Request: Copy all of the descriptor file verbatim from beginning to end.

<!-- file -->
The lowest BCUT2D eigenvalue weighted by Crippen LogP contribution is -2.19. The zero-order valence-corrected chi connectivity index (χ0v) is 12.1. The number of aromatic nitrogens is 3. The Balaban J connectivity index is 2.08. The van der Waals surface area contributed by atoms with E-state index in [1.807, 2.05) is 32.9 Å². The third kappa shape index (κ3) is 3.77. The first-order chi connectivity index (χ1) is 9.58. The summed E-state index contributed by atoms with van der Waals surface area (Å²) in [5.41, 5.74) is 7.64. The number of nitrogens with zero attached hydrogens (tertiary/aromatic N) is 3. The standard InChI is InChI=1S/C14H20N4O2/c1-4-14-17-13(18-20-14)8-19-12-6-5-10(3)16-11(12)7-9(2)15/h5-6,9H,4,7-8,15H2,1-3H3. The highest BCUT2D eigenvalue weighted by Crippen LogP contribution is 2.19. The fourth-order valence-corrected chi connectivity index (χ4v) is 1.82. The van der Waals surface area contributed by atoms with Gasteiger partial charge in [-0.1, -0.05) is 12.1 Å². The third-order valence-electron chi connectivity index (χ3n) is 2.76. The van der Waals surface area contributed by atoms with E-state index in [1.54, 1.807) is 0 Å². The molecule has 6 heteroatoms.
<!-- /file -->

The lowest BCUT2D eigenvalue weighted by Crippen LogP contribution is -2.19. The zero-order valence-corrected chi connectivity index (χ0v) is 12.1. The number of aromatic nitrogens is 3. The Balaban J connectivity index is 2.08. The van der Waals surface area contributed by atoms with E-state index in [1.807, 2.05) is 32.9 Å². The third kappa shape index (κ3) is 3.77. The first-order chi connectivity index (χ1) is 9.58. The summed E-state index contributed by atoms with van der Waals surface area (Å²) in [5.41, 5.74) is 7.64. The number of nitrogens with zero attached hydrogens (tertiary/aromatic N) is 3. The standard InChI is InChI=1S/C14H20N4O2/c1-4-14-17-13(18-20-14)8-19-12-6-5-10(3)16-11(12)7-9(2)15/h5-6,9H,4,7-8,15H2,1-3H3. The highest BCUT2D eigenvalue weighted by Crippen LogP contribution is 2.19. The fourth-order valence-corrected chi connectivity index (χ4v) is 1.82. The van der Waals surface area contributed by atoms with Gasteiger partial charge in [-0.1, -0.05) is 12.1 Å². The third-order valence-electron chi connectivity index (χ3n) is 2.76. The van der Waals surface area contributed by atoms with E-state index in [1.54, 1.807) is 0 Å². The molecule has 6 heteroatoms.